How do kids learn about social class? The short answer: lots of ways. They observe it all around them, learn certain social mores from their parents, and compare their house or apartment to their friends’. Then there are the messages they get from pop culture. That’s the subject of a new paper published in the Journal of Poverty by Dr. Jessi Streib, Miryea Ayala, and Colleen Wixted.
Streib, a sociologist at Duke University, teamed up with Ayala and Wixted, who were students at the time, to take a close look at what messages about class are embedded in blockbuster G-rated movies. They took the 32 G-rated films that, as of January 1, 2014, had grossed more than $100 million, and that included a character who had a social class (Bambi, for example, did not), excluding two films from an older ratings regime that would be unlikely to garner a G today.
Then they watched the films carefully to get a sense of which messages about class they communicated (there have been worse research projects), and published the results in the Journal of Poverty.
Some interesting stuff popped out:
The films mostly feature wealthy primary characters. The researchers evaluated the films’ content to divide primary characters into five classes, from “upper class” to “poor,” and discovered that more than 56 percent of the films’ primary characters were in the top two categories, upper class or upper middle class (it turns out Santa Claus is upper middle class). So, at least compared to the real-world distribution of wealth, middle- and lower-class characters were significantly underrepresented.
The films mostly make class out to not be a big deal.
Streib and her co-authors note that even when characters from lower classes are represented, “their hardships are generally downplayed or erased.”
Two striking examples are Ratatouille and Aladdin. In the former, the main character Remy “finds that the problems with [his] poverty have little to do with material hardships. Rather, he suggests that the biggest problem with poverty is the tastes of the poor; they eat and enjoy what he considers bad food.”
Then there’s Aladdin, where as we all know the titular character starts out as a “street rat.” In that film, poverty is rather explicitly described as just the flip side of insane wealth, as you can see from an exchange between Aladdin and Jasmine, the princess he falls in love with, that the authors excerpt:
Aladdin: The palace looks pretty amazing, huh?
Jasmine, disappointed, responding about the palace where she lives: It’s wonderful.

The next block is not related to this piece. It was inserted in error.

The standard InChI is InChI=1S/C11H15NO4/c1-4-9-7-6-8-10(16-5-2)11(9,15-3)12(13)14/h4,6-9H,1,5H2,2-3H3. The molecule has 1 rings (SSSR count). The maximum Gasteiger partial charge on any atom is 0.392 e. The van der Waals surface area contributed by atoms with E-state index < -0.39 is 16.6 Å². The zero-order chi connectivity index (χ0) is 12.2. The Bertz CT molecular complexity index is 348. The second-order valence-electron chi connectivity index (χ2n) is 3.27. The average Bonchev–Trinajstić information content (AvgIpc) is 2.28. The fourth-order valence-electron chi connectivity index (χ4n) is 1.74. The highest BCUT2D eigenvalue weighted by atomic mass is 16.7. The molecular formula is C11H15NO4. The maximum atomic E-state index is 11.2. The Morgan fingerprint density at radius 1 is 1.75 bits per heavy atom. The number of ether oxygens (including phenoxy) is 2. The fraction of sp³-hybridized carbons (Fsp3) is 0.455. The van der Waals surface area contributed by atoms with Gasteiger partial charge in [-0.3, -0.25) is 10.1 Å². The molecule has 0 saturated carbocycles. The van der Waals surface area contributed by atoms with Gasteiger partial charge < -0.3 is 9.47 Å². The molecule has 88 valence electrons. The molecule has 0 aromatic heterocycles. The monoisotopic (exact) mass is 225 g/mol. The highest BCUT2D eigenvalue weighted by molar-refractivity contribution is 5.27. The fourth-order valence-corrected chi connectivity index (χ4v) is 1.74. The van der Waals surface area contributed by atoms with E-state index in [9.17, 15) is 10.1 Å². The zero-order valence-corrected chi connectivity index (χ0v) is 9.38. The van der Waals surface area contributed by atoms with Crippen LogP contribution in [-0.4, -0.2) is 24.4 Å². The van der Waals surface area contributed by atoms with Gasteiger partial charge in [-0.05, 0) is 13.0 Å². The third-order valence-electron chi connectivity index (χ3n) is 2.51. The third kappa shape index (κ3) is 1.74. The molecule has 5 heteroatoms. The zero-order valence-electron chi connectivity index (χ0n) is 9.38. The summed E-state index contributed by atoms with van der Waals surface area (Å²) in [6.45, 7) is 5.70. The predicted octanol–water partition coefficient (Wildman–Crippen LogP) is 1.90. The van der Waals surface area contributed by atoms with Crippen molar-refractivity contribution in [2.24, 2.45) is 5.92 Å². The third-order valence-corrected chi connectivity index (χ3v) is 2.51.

Aladdin: I wonder what it’d be like to live there, and have servants and valets.
Jasmine: Oh, sure. People who tell you where to go and how to dress.
Aladdin: That’s better than here. You’re always scraping for good and ducking the guards.
Jasmine: You’re not free to make your own choices.
Aladdin: Sometimes you feel so …
Jasmine: You’re just …
Aladdin and Jasmine, simultaneously: Trapped.
Working-class characters are framed differently in successful children’s movies than in adult media.
Streib and the co-authors write:
Frames of working-class characters in the sampled children’s movies are starkly different than those that commonly appear in media targeted at adults. Rather than framed as irresponsible and authoritarian buffoons, most working-class characters are framed as warm and part of close-knit communities. For example, the circus bugs in A Bug’s Life, the servants in Beauty and the Beast, the dwarves in Snow White, and the soldiers in Mulan work and play together, look out for each other, and exhibit a high degree of solidarity. Some of these communities are shown as so warm that more privileged characters are voluntarily downwardly mobile to be part of them. In Cars, for example, Sally leaves behind her upper-middle-class job as a lawyer to join the working-class community of Radiator Springs—a community that she enjoys because everyone looks out for and enjoys each other. In the same movie, Lightning McQueen, a celebrity race car, accidentally enters Radiator Springs. Although he initially plans to leave, he stays after learning what it means to be part of a loving community.
In fact, the authors go on to note, in several films — Mary Poppins and The Sound of Music are two examples — working-class characters “teach upper-middle-class and upper-class characters, mostly men, how to be warm and loving.” These characters have something that richer ones do not: some connection to warmth and empathy and humanity.
The key takeaway, from the authors’ point of view, is that these films legitimize and reinforce class structures. Middle-class and poor people are de-emphasized, as are the difficulties associated with not having enough money. Moreover, climbing the class ladder isn’t presented as particularly difficult.
Now, there are a million ways to interpret all of this. There are very good reasons to focus, as Streib and her co-authors did, on the most successful G-rated films. But would the same themes have jumped out in the same ways if they’d looked at, say, all G-rated films produced since 1980 (setting aside the fact that this would have busted their research budget)? Did these themes pop out because they’re themes audiences like the most, in other words, or do the creators of children’s films think that they’re supposed to have a certain thematic feel to them?
It’s not surprising, of course, that entertainment geared at kids doesn’t contain heavy, depressing messages about how tough it is to get ahead as a working-class person. But to me the interesting question is just how much of an effect entertainment has on shaping kids’ understanding of and expectations about the world. To what extent do these films actually communicate and reinforce messages that wouldn’t have been communicated and reinforced otherwise? How much of it flies over the head of a 4-year-old? It would be interesting to interview a bunch of them about this stuff right after a screening of Aladdin.